The fine line between an homage and copying an idea

Formula for an effective homage

Thanks to Keith Sawyer over at the Creativity and Inspiration blog who chased down this quote from T.S. Eliot:

“Immature poets imitate, mature poets steal”

In other words, Good writers borrow, great writers steal.

This is one of those fine-line, grey area parts of writing I find, especially when you are writing a series that spins off  from another author’s work – in my case the great Arthur Conan Doyle.

So, when I decided it was time in Book 7 for Portia Adams to have a slightly more prominent client, I remembered of course The Adventure of the Illustrious Client from the original canon.

I reread it today because the only part of the story I was planning to emulate was Portia taking on a case with someone ‘illustrious,’ not the premise for the mystery or the solution of the crime — in fact I want to head in an opposite direction from that.

Holmes is hired in the Illustrious Client to convince young Violet not to marry a murderous Baron (who has not been successfully linked to his previous crimes) which he does with the help of the Baron’s former lover.

No problem, I’m planning for Book 7 to be about a client who is blackmailed for political information.

Hopefully, this formula (see image above) I just came up with holds true:

The original idea (an illustrious client)  +  my respect for Conan Doyle’s work + a new take (blackmail) = an effective homage.

Author: Angela Misri

Novelist, Digital Strategist & Journalist

5 thoughts on “The fine line between an homage and copying an idea”

  1. you know, it reminds me of “Alice in Wonderland”, almost; we know the story, and all you really need to do is take the name “Alice”, add some fantastic element to the story, and it’s homange. Funny how that works.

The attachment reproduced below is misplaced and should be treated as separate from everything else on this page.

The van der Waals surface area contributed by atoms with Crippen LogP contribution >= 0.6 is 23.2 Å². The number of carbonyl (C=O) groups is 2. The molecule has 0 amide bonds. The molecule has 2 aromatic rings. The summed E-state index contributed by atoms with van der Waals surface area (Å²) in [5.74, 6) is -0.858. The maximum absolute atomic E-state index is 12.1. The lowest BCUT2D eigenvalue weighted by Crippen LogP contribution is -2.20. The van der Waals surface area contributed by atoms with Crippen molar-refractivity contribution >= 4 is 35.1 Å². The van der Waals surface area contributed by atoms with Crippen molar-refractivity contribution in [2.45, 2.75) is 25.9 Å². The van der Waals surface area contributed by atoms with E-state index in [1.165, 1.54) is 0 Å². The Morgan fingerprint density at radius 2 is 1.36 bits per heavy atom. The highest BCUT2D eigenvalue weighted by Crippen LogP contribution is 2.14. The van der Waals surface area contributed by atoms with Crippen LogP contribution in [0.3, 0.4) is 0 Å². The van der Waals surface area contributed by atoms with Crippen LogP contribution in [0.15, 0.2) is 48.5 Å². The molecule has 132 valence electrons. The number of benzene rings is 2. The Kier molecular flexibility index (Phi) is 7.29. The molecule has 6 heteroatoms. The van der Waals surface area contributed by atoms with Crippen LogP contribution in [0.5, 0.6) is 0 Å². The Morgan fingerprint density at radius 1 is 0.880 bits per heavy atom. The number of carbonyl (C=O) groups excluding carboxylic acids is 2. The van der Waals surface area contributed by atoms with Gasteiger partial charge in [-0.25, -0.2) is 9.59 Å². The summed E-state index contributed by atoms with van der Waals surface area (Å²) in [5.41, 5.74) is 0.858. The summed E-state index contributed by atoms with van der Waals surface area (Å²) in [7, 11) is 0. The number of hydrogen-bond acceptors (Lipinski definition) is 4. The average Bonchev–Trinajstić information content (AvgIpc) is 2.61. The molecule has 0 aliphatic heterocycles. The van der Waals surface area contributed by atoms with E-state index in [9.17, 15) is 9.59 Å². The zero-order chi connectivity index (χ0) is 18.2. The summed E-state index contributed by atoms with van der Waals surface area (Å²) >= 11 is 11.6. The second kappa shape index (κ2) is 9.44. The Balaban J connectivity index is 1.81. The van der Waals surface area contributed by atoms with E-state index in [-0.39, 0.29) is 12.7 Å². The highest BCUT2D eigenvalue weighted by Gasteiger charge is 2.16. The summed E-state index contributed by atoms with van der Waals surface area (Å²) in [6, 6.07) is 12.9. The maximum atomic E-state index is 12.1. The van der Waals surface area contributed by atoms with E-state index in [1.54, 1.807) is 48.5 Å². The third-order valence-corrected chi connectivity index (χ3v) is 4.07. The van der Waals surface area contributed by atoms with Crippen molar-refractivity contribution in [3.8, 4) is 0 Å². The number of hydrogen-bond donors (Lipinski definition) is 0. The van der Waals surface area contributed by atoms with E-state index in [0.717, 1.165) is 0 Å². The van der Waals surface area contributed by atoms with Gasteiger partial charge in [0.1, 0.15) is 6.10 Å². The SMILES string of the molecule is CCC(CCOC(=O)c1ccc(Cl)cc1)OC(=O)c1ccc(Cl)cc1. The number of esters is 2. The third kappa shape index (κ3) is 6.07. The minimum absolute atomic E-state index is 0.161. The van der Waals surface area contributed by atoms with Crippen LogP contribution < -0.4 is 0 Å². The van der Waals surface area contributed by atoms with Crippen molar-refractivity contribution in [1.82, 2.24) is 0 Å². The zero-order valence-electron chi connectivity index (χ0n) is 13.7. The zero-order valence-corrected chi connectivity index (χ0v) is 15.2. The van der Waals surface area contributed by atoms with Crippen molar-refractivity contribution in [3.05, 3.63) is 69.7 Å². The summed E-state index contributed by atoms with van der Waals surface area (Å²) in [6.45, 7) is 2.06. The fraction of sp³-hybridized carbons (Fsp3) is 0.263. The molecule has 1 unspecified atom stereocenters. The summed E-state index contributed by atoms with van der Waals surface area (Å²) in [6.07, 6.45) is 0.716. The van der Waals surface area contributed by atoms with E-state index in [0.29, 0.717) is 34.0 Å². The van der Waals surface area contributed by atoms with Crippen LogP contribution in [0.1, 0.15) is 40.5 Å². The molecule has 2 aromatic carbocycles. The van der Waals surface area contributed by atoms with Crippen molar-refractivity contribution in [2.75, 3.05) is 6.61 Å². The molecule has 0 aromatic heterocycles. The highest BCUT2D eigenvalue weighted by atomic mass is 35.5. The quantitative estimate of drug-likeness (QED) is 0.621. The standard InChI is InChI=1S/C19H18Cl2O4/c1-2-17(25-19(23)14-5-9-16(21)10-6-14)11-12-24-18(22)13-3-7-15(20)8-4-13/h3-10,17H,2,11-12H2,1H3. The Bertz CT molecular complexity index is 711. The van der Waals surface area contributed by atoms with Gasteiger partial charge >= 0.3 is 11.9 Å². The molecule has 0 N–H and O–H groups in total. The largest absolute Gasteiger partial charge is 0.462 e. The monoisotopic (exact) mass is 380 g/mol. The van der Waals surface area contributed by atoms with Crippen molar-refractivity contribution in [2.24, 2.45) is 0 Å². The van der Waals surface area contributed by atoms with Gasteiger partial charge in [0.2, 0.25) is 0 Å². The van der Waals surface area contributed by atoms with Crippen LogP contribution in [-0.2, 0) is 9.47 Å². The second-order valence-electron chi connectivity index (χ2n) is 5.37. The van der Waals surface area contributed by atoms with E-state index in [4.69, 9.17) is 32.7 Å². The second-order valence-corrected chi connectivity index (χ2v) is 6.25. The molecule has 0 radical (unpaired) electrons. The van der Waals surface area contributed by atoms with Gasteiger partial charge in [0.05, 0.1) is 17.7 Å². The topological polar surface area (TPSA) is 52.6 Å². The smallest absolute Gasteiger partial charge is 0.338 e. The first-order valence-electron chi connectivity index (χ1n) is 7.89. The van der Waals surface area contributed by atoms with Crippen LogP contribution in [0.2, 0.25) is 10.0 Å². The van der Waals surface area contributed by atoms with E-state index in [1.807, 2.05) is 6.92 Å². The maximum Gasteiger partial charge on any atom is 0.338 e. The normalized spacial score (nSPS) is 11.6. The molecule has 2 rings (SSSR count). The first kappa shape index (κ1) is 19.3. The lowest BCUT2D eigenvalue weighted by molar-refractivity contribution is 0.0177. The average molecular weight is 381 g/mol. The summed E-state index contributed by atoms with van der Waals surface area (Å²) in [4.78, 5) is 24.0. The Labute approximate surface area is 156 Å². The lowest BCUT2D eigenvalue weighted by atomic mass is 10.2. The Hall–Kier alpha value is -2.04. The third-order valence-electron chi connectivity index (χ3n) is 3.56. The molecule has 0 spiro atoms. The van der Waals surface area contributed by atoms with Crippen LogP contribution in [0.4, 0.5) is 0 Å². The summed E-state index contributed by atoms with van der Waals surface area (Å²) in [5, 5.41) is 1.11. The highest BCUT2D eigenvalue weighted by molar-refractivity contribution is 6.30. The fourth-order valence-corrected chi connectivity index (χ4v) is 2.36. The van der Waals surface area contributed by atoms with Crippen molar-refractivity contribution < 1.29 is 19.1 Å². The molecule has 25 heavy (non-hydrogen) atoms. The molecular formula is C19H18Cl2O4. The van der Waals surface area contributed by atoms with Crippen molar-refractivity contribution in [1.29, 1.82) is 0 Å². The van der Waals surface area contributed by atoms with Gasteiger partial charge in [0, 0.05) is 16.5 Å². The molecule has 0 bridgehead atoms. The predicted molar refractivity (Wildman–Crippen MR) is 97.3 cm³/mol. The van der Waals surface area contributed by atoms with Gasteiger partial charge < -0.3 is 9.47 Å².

1. no, but I did see that miniseries Alice. interesting take on Alice in Wonderland, but I find it a little hard to believe. hey, ever had any ideas for stories involving Alice?

      2. Oh sure, the first time I read it I remember thinking that it was like Narnia in that you could send different people through the rabbit hole and write different stories for each…. how about you?

  2. i’m starting a new comment because i can’t comment on your last comment for some reason (i blame the computer i’m using). yes, i do have an idea for a novel that’s a homage of Alice in Wonderland, involving a puzzle hunt and the Jabberwocky as the villain. I think it’s a good story, but we’ll see if I ever get around to writing it (first I got to get Reborn City out there).

Leave a Reply

Fill in your details below or click an icon to log in: Logo

You are commenting using your account. Log Out /  Change )

Google photo

You are commenting using your Google account. Log Out /  Change )

Twitter picture

You are commenting using your Twitter account. Log Out /  Change )

Facebook photo

You are commenting using your Facebook account. Log Out /  Change )

Connecting to %s